Thus, automated systems often assume control over the management of processes in critical situations, if a person is not ready for adequate actions or various reasons is not able to take them. In these cases, at first, the system, without notification or signs of failure, begins to curtail the execution of the specified operations, and then, if the specialist cannot react properly, unexpectedly stops any activity for him. When the system cannot cope with the difficulties encountered or is going to take extreme actions, it must provide external user guidance with its step-by-step notification. This will allow him to detect, localize and possibly eliminate the problems that have arisen promptly. Of course, we must not forget about the so-called phenomenon of "inert knowledge", about which Nadine Sartre and David Woods wrote. We are talking about those cases when operators, even having the necessary knowledge about the operation of the system, could not apply this knowledge in practice. The key to solving this problem is training. Of course, standard, habitual training is extremely important, in which some limited time is given to master the necessary knowledge and skills. But an equally important component of specialist training is the opportunity to study in real conditions of practical use of automated systems. The latter is extremely difficult to understand the principles of their work, so it is almost impossible to master them in a given training time interval (Sarter & Woods, 1995). Nadine Sartre and David Woods also noted that feedback mechanisms in the operation of automated systems should be thought out in such a way as not to cause unnecessary panic in the operator. They suggest not using voice alerts, an excessive number of false positives, or too quiet alerts. The development of adequate feedback, therefore, requires a thorough study of human perceptual capabilities.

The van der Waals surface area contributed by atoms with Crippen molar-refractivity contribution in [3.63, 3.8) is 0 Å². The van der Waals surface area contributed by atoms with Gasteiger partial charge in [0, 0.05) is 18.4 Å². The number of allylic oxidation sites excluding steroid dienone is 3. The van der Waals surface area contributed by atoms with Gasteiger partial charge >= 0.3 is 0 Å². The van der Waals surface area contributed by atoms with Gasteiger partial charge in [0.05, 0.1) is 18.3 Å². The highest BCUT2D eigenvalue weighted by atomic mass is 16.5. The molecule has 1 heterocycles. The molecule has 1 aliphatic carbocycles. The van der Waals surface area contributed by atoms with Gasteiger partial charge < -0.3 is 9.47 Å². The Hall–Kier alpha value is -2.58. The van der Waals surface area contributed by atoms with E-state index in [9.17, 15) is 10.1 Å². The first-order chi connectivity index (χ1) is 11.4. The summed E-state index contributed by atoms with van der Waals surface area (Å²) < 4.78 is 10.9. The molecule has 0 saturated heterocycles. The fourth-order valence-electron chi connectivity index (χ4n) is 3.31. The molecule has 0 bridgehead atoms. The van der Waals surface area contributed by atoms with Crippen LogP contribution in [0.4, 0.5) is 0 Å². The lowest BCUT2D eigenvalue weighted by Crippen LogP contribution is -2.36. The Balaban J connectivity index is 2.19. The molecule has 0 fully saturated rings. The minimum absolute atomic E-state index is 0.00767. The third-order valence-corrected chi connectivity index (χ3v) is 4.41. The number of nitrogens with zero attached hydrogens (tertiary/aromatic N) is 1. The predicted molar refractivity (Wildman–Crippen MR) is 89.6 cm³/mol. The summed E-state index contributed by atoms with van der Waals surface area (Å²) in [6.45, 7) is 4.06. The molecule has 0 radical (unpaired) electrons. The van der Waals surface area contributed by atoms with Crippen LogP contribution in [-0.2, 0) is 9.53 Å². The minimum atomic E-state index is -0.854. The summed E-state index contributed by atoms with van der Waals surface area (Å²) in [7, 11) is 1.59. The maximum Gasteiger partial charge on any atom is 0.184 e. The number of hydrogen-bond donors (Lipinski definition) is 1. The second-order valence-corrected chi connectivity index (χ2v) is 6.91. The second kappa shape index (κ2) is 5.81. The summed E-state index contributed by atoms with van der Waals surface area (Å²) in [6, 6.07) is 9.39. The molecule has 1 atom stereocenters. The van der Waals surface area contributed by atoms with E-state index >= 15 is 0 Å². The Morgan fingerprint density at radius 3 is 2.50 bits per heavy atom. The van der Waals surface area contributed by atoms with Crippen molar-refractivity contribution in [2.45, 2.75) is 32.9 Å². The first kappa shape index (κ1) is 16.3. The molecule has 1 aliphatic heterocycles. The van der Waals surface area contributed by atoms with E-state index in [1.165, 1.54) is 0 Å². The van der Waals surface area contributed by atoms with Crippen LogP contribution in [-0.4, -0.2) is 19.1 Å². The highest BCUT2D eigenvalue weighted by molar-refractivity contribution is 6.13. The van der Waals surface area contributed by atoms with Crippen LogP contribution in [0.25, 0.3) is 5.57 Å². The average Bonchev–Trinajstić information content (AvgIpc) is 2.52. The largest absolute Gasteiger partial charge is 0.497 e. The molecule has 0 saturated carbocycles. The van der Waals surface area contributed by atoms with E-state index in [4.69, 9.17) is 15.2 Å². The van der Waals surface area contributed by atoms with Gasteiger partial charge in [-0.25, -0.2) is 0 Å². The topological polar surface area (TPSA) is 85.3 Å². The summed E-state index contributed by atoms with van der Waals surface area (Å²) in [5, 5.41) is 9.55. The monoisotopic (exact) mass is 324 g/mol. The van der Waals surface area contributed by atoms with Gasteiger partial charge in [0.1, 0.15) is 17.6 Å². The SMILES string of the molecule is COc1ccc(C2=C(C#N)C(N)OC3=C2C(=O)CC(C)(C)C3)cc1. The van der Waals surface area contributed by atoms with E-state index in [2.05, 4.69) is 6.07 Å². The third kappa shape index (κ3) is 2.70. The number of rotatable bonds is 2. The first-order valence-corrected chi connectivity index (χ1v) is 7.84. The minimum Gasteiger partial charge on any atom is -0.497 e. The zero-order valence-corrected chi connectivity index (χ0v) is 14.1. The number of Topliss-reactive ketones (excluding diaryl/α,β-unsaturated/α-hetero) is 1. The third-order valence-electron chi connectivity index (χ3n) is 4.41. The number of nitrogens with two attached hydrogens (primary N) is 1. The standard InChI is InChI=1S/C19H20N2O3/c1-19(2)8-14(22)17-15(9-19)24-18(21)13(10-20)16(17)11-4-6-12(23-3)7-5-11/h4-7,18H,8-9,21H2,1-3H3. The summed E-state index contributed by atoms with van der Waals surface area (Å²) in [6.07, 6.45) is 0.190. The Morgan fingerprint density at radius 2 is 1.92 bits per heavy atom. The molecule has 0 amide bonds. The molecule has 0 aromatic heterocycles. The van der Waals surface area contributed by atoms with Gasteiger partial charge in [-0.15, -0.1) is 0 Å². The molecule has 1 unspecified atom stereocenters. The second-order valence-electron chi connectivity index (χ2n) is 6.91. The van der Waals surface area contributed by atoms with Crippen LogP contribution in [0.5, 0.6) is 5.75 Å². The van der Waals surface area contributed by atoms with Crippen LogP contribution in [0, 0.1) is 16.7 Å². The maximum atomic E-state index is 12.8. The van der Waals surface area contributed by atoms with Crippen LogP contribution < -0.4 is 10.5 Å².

One of these automated programs is used in the diagnosis of oncological diseases. Based on the analysis of the data array, it can indicate possible lesions in the patient's body, thereby preventing the disease from being out of the doctor's field of view. However, hints can also lead to an opposite effect, when a doctor, relying solely on the results of an automated system, can skip the focus of the disease. In a study conducted in 2013, a group of London specialists argued that computer tools can aggravate the situation when making important decisions in the diagnosis of cancer (Povyakalo et al., 2013). They analysed 180 mammograms, which were interpreted by 50 specialists with and without a computer. The results showed that the computer-aided design system helped less competent specialists, but interfered with more competent ones. This may be explained by the fact that a person's attention is focused most often when there are some unusual and alarming signals. The more reliable automated systems become, the more a person is inclined to trust them, the lazier he is, the less his desire to show independence, curiosity. R. Parasuraman, professor at George Mason University in Fairfax, director of programs on human Factors and Applied Cognition in the Department of Psychology and director of the Center for Excellence in Neuroergonomics (CENTEC), wrote in his article that there are disadvantages in the use of highly reliable automated systems, such as the phenomenon of "acquired carelessness" (Parasuraman & Manzey, 2010). In turn, this may lead to the omission of an abnormal condition or a systemic malfunction in the patient's body.